The Trump Administration is celebrating its revised trade agreement with South Korea, and the news is how little the deal will change. The U.S. wisely backed away from threats to blow up the pact with its sixth largest trading partner, but the price is more politically managed trade.
once called the 2012 bilateral pact “horrible” and threatened to withdraw if Seoul refused to renegotiate. But after the melodrama, the new pact’s main revisions are a change in the terms of trade for vehicles and a quota on Korean steel exports to the U.S. Neither is likely to make much difference to the U.S. trade deficit with South Korea, which is supposedly the goal of this exercise.
The biggest changes are in vehicles trade, for good and ill. The good news is a doubling of the annual U.S. car and truck exports that are exempt from South Korean safety standards per manufacturer to 50,000 from 25,000. U.S. standards will now be enough. Ford and
exported fewer than 10,000 vehicles to South Korea in 2017, according to Reuters, so the problem has been as much consumer preference as trade barriers.
The Trump Administration is also claiming victory for extending the 25% U.S. tariff on Korean truck exports for another 20 years through 2041. This is the upside down world of Trump trade logic in which punishing American consumers with higher prices is a virtue. The tariff had been scheduled to phase out by 2021. Korean companies will probably evade the tariff by building more trucks in the U.S. and exporting the parts instead.
The U.S. also won some concessions on South Korea’s onerous customs clearances, which have been a protectionist tool. But trade negotiator
failed to win a new opening for U.S. farm goods or other exporters. By focusing so much on autos and steel, Mr. Lighthizer missed an opportunity to expand trade in services, where the U.S. runs a $12.3 billion annual surplus with South Korea.
Mr. Lighthizer is also trumpeting Seoul’s acceptance of a 30% cut in its steel exports to the U.S. This is a defeat for American steel users who are already paying higher prices despite the country-specific exemptions from Mr. Trump’s world-wide 25% tariff on imported steel. Reducing supply can have the same effect as a tariff in raising domestic prices.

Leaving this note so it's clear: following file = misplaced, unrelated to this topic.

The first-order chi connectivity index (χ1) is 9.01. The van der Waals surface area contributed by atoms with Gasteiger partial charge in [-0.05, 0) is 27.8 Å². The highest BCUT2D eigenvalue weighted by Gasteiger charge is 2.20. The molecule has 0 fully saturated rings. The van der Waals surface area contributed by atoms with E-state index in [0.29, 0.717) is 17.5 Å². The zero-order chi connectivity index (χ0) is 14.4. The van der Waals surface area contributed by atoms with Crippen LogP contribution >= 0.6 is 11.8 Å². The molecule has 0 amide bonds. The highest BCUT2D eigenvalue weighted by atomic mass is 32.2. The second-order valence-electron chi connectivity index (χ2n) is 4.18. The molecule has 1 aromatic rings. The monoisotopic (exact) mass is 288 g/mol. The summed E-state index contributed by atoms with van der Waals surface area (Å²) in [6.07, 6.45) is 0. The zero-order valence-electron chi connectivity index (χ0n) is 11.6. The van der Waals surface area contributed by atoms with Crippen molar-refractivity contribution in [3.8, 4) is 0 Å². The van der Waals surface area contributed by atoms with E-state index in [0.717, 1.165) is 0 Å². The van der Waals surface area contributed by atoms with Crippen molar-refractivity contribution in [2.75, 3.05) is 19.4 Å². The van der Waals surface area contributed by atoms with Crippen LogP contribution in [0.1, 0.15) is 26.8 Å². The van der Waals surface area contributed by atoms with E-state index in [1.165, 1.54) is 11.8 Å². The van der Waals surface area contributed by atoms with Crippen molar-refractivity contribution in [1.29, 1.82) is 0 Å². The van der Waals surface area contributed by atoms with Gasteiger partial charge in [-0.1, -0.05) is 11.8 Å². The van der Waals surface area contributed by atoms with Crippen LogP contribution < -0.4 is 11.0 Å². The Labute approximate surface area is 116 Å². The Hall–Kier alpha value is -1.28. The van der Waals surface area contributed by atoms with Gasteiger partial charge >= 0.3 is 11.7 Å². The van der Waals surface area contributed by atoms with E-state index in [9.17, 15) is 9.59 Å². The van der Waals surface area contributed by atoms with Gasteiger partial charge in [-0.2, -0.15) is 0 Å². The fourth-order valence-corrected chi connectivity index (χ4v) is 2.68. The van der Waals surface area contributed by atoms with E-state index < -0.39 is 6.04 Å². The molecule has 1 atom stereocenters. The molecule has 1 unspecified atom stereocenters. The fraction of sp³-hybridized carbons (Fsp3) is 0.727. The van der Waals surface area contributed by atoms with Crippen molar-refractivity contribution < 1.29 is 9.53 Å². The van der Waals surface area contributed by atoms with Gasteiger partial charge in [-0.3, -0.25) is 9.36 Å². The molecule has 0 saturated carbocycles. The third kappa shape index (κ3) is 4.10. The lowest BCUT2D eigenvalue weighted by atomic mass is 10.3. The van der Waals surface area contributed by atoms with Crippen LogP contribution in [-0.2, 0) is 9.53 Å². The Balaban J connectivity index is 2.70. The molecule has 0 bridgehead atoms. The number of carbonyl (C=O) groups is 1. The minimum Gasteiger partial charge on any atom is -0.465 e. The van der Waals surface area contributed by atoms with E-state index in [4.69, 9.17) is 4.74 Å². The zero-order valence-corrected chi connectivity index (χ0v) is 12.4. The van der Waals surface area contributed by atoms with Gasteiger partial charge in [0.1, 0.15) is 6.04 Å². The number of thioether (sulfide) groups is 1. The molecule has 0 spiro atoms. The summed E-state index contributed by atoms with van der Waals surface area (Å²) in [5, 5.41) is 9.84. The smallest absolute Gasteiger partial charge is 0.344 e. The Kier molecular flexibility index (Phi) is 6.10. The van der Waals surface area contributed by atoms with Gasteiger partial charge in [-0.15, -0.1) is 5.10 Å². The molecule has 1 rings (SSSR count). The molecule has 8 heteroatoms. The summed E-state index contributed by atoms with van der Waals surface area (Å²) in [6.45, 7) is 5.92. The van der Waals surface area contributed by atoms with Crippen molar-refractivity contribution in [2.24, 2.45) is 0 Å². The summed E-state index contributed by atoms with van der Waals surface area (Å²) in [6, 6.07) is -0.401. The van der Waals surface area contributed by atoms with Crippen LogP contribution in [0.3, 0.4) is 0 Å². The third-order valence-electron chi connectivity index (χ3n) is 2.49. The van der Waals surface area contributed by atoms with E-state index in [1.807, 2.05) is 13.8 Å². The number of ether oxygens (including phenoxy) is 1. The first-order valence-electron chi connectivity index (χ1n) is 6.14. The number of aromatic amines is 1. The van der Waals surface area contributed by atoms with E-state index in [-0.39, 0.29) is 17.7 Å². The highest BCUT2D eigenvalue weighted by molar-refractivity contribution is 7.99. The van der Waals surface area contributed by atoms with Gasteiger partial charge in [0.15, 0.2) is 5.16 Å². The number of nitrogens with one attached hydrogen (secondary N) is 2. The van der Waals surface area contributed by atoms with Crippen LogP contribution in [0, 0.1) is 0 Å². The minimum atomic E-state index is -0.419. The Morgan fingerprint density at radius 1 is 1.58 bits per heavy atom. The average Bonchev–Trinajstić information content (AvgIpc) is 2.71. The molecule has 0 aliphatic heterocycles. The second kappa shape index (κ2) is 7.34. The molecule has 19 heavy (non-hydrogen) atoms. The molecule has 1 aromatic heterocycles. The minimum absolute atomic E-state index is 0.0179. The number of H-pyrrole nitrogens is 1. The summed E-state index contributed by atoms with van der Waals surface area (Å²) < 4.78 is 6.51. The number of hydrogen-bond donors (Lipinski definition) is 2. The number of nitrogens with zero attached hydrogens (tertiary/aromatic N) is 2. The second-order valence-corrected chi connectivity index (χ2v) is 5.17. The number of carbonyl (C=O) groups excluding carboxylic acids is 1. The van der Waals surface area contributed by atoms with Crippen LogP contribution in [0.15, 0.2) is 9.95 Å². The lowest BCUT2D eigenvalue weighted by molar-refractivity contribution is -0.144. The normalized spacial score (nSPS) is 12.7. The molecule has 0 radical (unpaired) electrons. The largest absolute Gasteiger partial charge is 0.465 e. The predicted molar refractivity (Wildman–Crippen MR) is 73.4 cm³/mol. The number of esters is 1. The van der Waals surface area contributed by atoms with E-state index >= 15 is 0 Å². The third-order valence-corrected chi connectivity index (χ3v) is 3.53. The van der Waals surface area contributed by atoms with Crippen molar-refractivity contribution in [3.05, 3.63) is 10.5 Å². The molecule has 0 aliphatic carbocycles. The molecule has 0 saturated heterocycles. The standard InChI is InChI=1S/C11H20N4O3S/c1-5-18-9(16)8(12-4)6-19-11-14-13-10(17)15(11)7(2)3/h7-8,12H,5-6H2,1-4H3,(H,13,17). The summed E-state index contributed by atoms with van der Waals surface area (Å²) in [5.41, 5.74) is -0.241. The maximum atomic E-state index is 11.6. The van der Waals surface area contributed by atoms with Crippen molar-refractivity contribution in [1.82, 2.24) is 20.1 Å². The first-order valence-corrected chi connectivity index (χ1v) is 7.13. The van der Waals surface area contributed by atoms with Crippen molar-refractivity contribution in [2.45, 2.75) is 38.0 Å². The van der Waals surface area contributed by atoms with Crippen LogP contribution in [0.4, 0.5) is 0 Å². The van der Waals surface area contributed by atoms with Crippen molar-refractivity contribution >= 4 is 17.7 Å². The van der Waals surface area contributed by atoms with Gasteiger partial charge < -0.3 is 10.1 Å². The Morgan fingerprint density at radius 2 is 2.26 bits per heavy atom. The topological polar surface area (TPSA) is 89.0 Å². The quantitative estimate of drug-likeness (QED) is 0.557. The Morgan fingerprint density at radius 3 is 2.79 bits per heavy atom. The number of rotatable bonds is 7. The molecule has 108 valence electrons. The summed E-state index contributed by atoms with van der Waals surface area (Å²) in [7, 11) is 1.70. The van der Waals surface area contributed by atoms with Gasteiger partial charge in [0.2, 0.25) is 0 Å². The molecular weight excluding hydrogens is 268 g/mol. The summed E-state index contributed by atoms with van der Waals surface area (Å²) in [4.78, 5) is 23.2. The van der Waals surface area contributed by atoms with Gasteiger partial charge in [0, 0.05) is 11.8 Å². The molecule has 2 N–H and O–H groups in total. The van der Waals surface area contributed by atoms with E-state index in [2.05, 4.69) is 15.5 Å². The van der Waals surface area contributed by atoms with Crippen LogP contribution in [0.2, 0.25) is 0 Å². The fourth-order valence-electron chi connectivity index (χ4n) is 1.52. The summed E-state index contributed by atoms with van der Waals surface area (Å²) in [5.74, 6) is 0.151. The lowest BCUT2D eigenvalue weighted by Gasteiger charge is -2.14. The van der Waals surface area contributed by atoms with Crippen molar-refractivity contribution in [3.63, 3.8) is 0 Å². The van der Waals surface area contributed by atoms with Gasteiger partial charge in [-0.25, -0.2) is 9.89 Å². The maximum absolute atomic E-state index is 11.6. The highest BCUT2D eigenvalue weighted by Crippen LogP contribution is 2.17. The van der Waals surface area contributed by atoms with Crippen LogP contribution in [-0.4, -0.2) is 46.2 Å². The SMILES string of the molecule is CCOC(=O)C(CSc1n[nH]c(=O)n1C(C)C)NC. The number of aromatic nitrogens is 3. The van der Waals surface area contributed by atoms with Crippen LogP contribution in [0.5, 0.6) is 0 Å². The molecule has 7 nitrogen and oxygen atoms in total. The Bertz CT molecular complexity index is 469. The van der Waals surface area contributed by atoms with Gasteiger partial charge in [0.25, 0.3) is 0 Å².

This is another step toward politicians managing trade flows, as if Mr. Lighthizer in his wisdom can judge the right supply for tens of thousands of buyers and sellers. This seems to be the U.S. trade rep’s household remedy. The U.S. bludgeoned Mexico into accepting sugar quotas, and he’s now doing the same with steel suppliers around the world.
The creation of the World Trade Organization was supposed to put an end to these so-called voluntary export restraints. But Mr. Lighthizer negotiated them with Japan in the 1980s, and he wants to try again. His problem is that global business supply chains are more complex than 30 years ago, trade is dominated by intermediate goods, and the U.S. is no longer as dominant a market for finished goods. Negotiated quotas will damage U.S. competitiveness and do little to alter the trade balance.
In that sense the Korean renegotiation is less a triumph than lost opportunity. By focusing on trade in industrial-age goods, the U.S. missed a chance to open South Korea further to the services and products of the future. But at least the Administration didn’t blow up a mutually beneficial pact with an important ally, and for that we can be grateful.